Not long ago, the expectation for an outdoor kitchen could be met with just a charcoal grill and a simple patio set in the backyard.
But the times have changed.
Today, gourmet insiders know the novelty of traditional charcoal grills, as well as the routine burger and hot dog menu has cooled, and that consumers are looking to make their backyard barbeque spaces as unique and customized as the flavors and tastes they plan to grill there.
One reason that retailers cite for the evolution of backyard grilling spaces is the ease for consumers to learn and experiment with new grilling methods and food options. A number of accessories, such as cordierite pizza stones, stuffed burger makers, temperature monitors, flavored wood planks, cast iron pans and more all offer convenient ways for consumers to expand their grilling palettes beyond the basic burger without breaking the bank.
For another segment of consumers, outdoor kitchens have become a bigger and bigger investment, retailers said. As the versatility of the cooking methods and flavors become more mainstream with the help of online videos and social media, multifunctional products, such as the ceramic grill/oven/smoker Big Green Egg, which has a suggested retail price of around $550 for a small-sized grill, have found placement in a growing number of backyards and retailers.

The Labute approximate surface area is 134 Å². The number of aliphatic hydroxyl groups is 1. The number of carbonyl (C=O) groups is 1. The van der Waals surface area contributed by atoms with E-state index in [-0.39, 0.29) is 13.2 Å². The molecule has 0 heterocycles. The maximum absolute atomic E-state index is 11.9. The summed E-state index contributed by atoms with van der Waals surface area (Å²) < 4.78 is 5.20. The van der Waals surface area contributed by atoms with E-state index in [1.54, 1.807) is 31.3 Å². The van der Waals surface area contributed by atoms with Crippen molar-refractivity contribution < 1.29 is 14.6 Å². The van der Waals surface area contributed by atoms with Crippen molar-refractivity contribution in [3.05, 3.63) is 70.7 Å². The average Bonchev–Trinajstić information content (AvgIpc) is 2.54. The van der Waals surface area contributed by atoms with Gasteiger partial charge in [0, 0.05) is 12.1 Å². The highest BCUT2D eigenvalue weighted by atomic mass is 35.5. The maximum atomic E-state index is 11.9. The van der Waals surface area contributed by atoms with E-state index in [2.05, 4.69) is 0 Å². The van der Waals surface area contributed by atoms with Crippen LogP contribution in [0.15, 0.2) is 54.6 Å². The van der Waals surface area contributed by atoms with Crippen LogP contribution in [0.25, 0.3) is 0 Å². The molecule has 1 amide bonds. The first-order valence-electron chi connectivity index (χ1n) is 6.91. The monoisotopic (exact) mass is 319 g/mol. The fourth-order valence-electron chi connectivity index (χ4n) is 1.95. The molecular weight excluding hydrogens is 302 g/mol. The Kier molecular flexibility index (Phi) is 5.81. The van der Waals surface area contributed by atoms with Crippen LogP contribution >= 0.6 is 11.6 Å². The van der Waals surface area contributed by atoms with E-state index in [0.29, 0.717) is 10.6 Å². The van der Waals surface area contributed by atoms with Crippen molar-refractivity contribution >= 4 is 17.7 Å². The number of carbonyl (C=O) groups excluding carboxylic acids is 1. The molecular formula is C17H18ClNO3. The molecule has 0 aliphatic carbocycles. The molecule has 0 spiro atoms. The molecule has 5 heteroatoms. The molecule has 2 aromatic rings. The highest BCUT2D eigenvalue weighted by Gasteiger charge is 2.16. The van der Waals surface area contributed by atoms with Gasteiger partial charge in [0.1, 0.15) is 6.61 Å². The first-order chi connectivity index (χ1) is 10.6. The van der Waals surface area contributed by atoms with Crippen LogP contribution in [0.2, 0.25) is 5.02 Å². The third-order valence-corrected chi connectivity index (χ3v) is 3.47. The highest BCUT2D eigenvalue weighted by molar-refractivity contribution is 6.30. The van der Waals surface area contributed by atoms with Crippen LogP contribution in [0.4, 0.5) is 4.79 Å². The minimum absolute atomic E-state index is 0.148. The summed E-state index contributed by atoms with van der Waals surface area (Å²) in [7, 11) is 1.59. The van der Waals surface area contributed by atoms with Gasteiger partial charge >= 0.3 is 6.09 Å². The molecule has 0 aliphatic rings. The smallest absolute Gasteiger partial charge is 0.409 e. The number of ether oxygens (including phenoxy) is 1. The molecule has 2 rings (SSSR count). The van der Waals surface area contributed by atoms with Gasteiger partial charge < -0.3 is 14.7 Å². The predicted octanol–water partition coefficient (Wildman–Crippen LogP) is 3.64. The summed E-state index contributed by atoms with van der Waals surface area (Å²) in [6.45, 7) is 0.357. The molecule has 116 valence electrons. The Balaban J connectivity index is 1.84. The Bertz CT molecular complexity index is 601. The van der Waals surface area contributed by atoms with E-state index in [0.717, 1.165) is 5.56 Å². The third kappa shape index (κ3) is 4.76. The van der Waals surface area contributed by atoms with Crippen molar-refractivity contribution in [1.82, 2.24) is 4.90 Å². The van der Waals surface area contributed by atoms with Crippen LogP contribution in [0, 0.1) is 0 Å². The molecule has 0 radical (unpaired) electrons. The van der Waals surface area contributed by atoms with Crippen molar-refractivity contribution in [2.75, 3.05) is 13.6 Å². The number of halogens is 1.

“The trend and popularity of outdoor cooking as part of a lifestyle, and all the foods that can be enjoyed with this type of cooking, has increased and increased during the last few years,” Doug Huemoeller, owner of the Kitchen Window in Minneapolis MN, told GOURMET INSIDER®. “It’s really about the consumer better understanding everything that they can do with these products.”
Huemoeller, who began carrying the Big Green Egg almost 20 years ago, said that there was a time not long ago when selling five or 10 Big Green Eggs a year was a big deal. Today, however, with more consumers discovering the versatility of the product, most often through the Internet or word of mouth, the Big Green Egg is one of his top three vendors.